### the rest of the story

page two!

and a word from our sponsor:

MEdZ… *math ed zine*… is starved

for money and attention so please

give all you can. comments are welcome.

particularly if anybody actually *plays*

this thing. so far, i’ve played against

myself, madeline, arlene, and john.

most excitingly, madeline has played

against arlene without my even *asking*

’em to, which has to be considered a good

sign indeed. and now back to the show.

i left off here a few hours ago:

ABCDE

AFGHI

AJKLM

ANOPQ

ARSTU

BFJNR

BGKOS

BHLPT

BIMQU

CF

CG

CH

CI

DF

DG

DH

DI

EF

EG

EH

EI

and i’ll go ahead and claim that unguided

common sense, together with a certain devotion

to alphabetical order, can make this much seem

pretty much “necessary”. the first letter, A,

has to be in five lines, so put ’em first.

then fill in these five lines in alpha order

(“because we can”: this is *the easiest way

to remember*… it’s what alpha order is *for*!).

as for the B’s.

well, there’s four left to account for,

and they have to be in different lines.

4 B’s vertically. what next?

well, there’ll be 4 C’s, 4 D’s, and 4 E’s

coming up sooner or later… and *none*

of ’em sharing a line (because our first

line, ABCDE, is the *only* time *any* pair

from {A, B, C, D, E} appear together

[“two points determine a unique line”

(just as each pair of lines “intersect”

in a unique point… “duality”)]).

so what about F? well, that works, so shove it in.

but G can’t be in another line *with* F, so it’ll

have to go… hmm… underneath. and say! this’ll

continue! H has to go under *that*…

and i just end up transposing the 4-by-4 array

of “letters higher than E” just like i said last time.

finally (so far), the whole “FGHI-transpose” bit

also appears to follow naturally from the

“because we can” principle: each of these

letters must be used once-each-with each of

A, B, C, D, and E. why *not* in alpha order?

okay. end of recap. begin serious work.

consider

BFJNR

BGKOS

BHLPT

BIMQU

.

consider the *column* FGHI

(i’m dropping the “transpose” notation

and will simply count on the reader to

perform transposes… rows into columns…

as necessary).

we’ve simply *repeated* FGHI

(as a column) three more times.

we’re going to do something similar

with the *other* columns of letters

appearing in the part of the board

i’ve quoted just now:

JKLM, NOPQ, and RSTU.

BFJNR

BGKOS

BHLPT

BIMQU

first the JKLM’s. we need for

*each* of C, D, and E to be

matched (in a line with) each

of J, K, L, and M. however,

we must *not* reuse the “natural”

(alphabetical) order since, first

of all, that would cause a

repeated “FJ” (in the partial-lines

BFJ.. and CFJ..).

so some *permutation* of JKLM

will have to be used to match up

against the C’s… and a *different*

permutation against the D’s…

now. something i guess from experience.

i haven’t even *tried* to prove it, but

i’m guessing that the permutations that

work best… here *and* in the next three

columns (which fills in the board altogether)

take the forms

0123 (identity; we’ve used this)

1032 ( : start in the middle and work back; “wrap around” from top to bottom and keep going)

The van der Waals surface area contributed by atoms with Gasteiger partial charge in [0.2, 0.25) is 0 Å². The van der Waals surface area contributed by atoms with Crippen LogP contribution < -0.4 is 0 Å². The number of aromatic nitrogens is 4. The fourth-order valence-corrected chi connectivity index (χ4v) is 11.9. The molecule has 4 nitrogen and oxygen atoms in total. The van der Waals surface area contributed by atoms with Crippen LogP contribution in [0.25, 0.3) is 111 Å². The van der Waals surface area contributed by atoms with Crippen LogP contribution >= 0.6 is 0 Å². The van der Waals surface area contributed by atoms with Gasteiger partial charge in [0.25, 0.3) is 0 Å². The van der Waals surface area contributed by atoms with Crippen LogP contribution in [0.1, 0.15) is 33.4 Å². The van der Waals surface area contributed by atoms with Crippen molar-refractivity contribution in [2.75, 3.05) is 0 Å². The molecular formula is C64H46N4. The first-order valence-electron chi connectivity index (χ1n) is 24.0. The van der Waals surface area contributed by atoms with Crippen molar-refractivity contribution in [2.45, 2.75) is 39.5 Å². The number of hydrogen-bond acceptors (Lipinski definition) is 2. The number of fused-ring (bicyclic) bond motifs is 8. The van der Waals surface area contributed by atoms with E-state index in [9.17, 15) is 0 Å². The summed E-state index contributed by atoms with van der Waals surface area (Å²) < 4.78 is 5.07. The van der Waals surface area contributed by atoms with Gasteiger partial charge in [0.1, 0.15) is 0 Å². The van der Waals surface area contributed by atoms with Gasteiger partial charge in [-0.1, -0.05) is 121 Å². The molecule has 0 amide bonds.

2301 (: start in the middle and work forward; same “wraparound” rules)

3210 (: rho for reverse (mu was for middle)).

these are pretty easily memorized

once you put the “visual learner” spin

on it by actually waving your pencil

over the appropriate letters while saying

the names. anyhow, it works for me…

and that’s the *order* i like for the

first lot (the first “non-trivial” lot;

repeating the FGHI columns verbatim counts

for me as part of this process, but with

the *identity* permutation applied repeatedly)

so we get

BFJNR

BGKOS

BHLPT

BIMQU

CFK

CGJ

CHM

CIL,

permuting JKLM according to :

the 1032 pattern here becomes KJML.

if you made it to here with clarity, we’re good.

fill in the rest of the third column with ,

then (both applied to the “original” JKLM

of this column)… then do column five

using (applied to NOPQ) and

column six with (to RSTU).

you should get

ABCDE

AFGHI

AJKLM

ANOPQ

ARSTU

BFJNR

BGKOS

BHLPT

BIMQU

CFKPU

CGJQT

CHMNS

CILOR

DFLQS

DGMPR

DHJOU

DIKNT

EFMOT

EFLNU

EHKQR

EIJPS

.

i think.

“twenty-one line Vlorbik”

(aka 21-point tic-tac-toe:

the alphabetical version).

June 7, 2011 at 11:38 am

the same strategy works to produce

alphabetical versions of other

projective planes: i wrote out

P^2(F_3) and P^2(F_5) with

surprising ease yesterday.

there are p^2 + p^1 + p^0

points in each case, with p+1

points on a line. set down a

column of p A’s followed by

(p-1) each of B, C,… up to the (p+1)th.

then write out a p-by-p square

of the remaining letters, in alpha order,

next to the A’s. then *transpose*

the p-by-p square and put the result

next to the B’s.

(with “A” as the point at infinity

and “B” as the point of the *line*

at infinity associated with ordinary

(“affine”) lines of slope zero, these

lines correspond respectively to the

vertical and horizontal lines of my

*diagrammatic* versions of the

projective spaces. and we get the

*rest* of the lines (finite non-zero

slopes) by permuting the columns

of the transposed matrix repeatedly.

in the case of *prime* order, p,

one has *cyclic* permutations

(of order p).

in the case of F_4 the permutations

(producing appropriate columns for our

list of alphabetical “lines” in the “board”)…

what i’ve called , and …

can written in (the much more convenient-

-for-calculation) “cycle” notation as

(03)(24), (02)(14), and (01)(23).

together with (), the identity element,

these again form a group…

in fact, a “klein four” group…

isomorphic to the additive group

for the field in question. i’m guessing

this is no coincidence.